Why Peter? Why is he the one who is to be the Rock, the one on whom the Church was built?
John was clearly more spiritual - emotionally closer to Jesus. And we like a nice, spiritual thinker, don't we? Thomas generally had more insight - he knew exactly what going to Jerusalem meant. Matthew, I suspect, would have been better organised. And, as many have commented on my Ministers' CVs post, organisation - proper organisation, as opposed to organisations - is something the Church is often lacking. If Matthew had been the first Bishop of Rome, maybe today the average clergy study wouldn't be a candidate for the"Buried Alive - Uncontrollable forms and Old Song Books Special". You know the one where the previous incumbent is found behind a wall of old copies of Songs of Living Water, still trying to work out her attendance return, four years after the new minister moved in.
But it was Peter who made the declaration.
"Who do people say I am?" They're all asked.
And the disciples have ready answers. "Some say a prophet, or Elijah returned, or Jeremiah."
That's the scholar's answer to the question who was/is Jesus - different things to different people. A minor irritant, soon forgotten, to the Roman governor. A rabble-rouser who had to be eliminated, to the Temple rulers. The "Son of David" to a beggar in the street. An irrelevance, to most people today in the UK - remembered in a child's carol or hanging lonely on a war memorial.
But that question is only a lead-up.
"Who do you say I am?"
And only one voice comes back. "The Messiah, the Son of the Living God." In a quiet moment, a still point, an eager young man suddenly knows, and makes his wonderful confession.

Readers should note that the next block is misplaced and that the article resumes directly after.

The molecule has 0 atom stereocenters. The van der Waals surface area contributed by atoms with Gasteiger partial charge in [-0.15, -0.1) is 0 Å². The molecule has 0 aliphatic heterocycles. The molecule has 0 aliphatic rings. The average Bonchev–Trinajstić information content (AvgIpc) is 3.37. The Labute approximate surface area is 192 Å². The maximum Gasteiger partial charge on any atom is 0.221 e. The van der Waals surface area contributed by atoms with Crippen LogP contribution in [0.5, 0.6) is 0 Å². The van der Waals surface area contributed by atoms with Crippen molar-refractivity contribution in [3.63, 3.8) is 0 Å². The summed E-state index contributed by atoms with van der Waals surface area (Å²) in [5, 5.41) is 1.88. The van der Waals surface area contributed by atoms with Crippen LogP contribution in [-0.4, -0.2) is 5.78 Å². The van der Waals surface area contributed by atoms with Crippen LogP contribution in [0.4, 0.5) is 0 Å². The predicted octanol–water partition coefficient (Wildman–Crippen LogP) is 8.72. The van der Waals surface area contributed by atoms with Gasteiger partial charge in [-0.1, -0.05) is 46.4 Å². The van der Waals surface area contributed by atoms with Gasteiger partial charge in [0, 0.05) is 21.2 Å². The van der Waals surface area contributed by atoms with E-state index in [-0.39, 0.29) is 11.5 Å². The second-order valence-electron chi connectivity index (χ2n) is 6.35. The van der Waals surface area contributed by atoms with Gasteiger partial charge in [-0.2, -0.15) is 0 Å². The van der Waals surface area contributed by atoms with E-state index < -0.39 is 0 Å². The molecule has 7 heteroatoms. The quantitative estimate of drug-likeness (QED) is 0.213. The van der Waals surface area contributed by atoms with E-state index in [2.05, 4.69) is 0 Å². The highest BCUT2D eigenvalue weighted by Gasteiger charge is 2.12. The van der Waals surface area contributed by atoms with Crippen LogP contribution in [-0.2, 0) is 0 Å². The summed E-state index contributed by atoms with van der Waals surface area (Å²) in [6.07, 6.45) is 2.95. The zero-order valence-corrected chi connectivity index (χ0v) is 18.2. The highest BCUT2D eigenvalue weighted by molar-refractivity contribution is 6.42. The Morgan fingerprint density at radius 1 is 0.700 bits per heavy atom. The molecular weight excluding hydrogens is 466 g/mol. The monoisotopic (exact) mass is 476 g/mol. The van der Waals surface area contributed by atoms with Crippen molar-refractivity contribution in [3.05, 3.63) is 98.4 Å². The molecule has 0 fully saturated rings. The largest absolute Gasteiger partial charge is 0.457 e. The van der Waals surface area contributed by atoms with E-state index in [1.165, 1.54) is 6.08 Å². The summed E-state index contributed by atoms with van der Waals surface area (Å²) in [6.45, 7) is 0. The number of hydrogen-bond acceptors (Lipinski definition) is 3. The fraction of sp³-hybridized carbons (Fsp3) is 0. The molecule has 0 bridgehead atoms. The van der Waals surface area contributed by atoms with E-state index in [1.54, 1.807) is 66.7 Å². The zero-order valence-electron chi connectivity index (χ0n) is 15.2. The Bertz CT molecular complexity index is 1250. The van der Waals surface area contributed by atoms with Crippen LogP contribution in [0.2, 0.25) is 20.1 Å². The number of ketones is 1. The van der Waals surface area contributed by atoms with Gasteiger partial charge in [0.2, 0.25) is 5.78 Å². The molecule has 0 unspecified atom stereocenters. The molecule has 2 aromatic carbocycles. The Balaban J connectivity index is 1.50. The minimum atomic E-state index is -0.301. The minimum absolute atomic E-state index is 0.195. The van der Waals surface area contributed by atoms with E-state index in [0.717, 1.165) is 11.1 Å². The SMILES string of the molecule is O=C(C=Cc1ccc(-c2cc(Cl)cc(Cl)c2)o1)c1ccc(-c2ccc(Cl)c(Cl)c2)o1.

That certainty was soon interrupted by fear, by doubt, by terror. "You are the Rock" becomes "you will deny me". A moment's glorious recognition becomes a terrified, guilty night, a day of horror and a day of flat desolation.
But then "you will deny me" turns into "feed my sheep". The knowledge is refreshed, the relationship - only denied one side - restored. And the Rock - still gormless, getting it wrong in the arguments over Gentiles with Paul - is ready to stand firm.
And so Peter is the Rock on which the church is built. We are not here to care what others say about Jesus. We're not always strong, we're often right. We're weak, we're human.
But we stand on the rock, knowing the Church, battered and bewildered and threatened as it often is, stands against all the works of Hell and, in telling out Peter's confession, will bring those gates down and the prisoners - if they want - out.
The words spoken by Peter, the first duty and most important words of Popes, bishops, priests, ministers, pastors, deacons, Sunday Club teachers, and very single other living stone, built on that Rock, as they look to their cornerstone and foundation.
"You are the Messiah, the Son of the Living God".
And everything else comes after.